# Algebraic Mixture Problems

There are many examples in the world in which you want to know the quantity of several different items that make up a whole. When such a situation arise it is an example of mixture problem.  In this post, we will look at several examples of mixture problems. First, we need to look at the general equation for a mixture problem.

number * value = total value

The problems we will tackle will all involve some variation of the equation above. Below is our first example

Example 1

There are times when you want to figure out how many coins are needed to equal a certain dollar amount such as in the problem below

Tom has \$6.04 of pennies and nickels. The number of nickels is 4 more and 6 times the number of pennies. How many nickels and pennies does Tom have?

To have success with this problem we need to convert the information into a table to see what we know. The table is below.

Type Number * Value = Total Value
Pennies x .01 .01x
Nickels 6x+4 .05 .05(6x+4)

total 6.04

We can now solve our equation. We know that there are 18.83 pennies. To determine the number of nickels we put 18.83 into x and get the following. Almost 117 nickels

You can check if this works for yourself.

Example 2

For those of us who love to cook, mixture equations can be used for this as well below is an example.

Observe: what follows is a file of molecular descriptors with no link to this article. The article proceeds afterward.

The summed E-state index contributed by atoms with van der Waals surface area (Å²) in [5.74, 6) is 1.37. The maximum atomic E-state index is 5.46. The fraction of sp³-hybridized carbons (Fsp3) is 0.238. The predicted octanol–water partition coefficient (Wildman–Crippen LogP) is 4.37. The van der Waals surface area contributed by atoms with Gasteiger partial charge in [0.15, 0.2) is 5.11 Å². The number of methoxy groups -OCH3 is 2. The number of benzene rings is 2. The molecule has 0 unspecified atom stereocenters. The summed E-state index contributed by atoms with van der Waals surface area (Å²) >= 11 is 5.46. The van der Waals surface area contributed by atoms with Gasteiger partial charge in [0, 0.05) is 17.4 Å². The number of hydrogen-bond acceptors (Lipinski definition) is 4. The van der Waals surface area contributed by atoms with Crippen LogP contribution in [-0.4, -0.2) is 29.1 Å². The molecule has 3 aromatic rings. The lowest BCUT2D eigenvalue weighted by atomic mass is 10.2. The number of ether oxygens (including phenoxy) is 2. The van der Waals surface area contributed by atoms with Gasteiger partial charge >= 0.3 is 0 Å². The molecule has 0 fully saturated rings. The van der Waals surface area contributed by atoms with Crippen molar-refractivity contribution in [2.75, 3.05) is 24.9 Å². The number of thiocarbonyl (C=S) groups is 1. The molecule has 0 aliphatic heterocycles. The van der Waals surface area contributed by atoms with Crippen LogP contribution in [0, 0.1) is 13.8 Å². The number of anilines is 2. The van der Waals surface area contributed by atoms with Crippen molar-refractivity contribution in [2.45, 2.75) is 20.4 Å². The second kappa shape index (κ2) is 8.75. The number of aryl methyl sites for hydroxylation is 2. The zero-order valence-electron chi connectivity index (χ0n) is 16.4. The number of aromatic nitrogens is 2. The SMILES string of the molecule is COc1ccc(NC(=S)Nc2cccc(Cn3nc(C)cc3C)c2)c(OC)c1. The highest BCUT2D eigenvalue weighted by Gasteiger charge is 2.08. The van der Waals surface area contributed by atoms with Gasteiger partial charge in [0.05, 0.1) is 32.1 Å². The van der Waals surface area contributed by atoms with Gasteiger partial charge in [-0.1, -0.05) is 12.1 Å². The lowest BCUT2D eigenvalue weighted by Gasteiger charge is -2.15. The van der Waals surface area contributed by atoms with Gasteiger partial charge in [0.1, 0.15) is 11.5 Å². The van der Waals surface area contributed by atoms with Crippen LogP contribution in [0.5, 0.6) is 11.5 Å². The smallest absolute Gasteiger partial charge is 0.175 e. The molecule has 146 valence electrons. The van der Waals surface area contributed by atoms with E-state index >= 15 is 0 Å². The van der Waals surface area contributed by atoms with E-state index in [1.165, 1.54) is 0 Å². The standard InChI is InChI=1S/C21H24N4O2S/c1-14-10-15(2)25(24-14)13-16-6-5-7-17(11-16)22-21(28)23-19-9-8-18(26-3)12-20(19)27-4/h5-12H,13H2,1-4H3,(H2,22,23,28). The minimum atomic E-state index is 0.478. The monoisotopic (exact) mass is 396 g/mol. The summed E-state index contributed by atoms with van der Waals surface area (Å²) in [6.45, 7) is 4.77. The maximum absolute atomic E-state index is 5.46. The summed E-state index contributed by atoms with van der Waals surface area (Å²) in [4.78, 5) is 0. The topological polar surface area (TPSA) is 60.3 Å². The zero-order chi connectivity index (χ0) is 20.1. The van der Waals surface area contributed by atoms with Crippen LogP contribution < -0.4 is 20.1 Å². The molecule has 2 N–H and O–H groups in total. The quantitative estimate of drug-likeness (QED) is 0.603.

Tom is mixing nuts and cranberries to make 20 pounds of trail mix. Nuts cost \$8.00 per pound and cranberries cost \$3.00 per pound. If Tom wants to his trail mix to cost \$5.50 per pound how many pounds of raisins and cranberries should he use?

Our information is in the table below. What is new is subtracting the number of pounds from x. Doing so will help us to determine the number of pounds of cranberries.

Type Number of Pounds* Price Per Pound = Total Value
nuts x 8 8x
Cranberries 20-x 3 3(20-x)
Trail Mix 20 5.5 20(5.50)

We can now solve our equation with the information in the table above. Once you solve for x you simply place this value into the equation. When you do this you see that we need ten pounds of nuts and berries to reach our target cost.

Conclusion

This post provided to practical examples of using algebra realistically. It is important to realize that understanding these basics concepts can be useful beyond the classroom.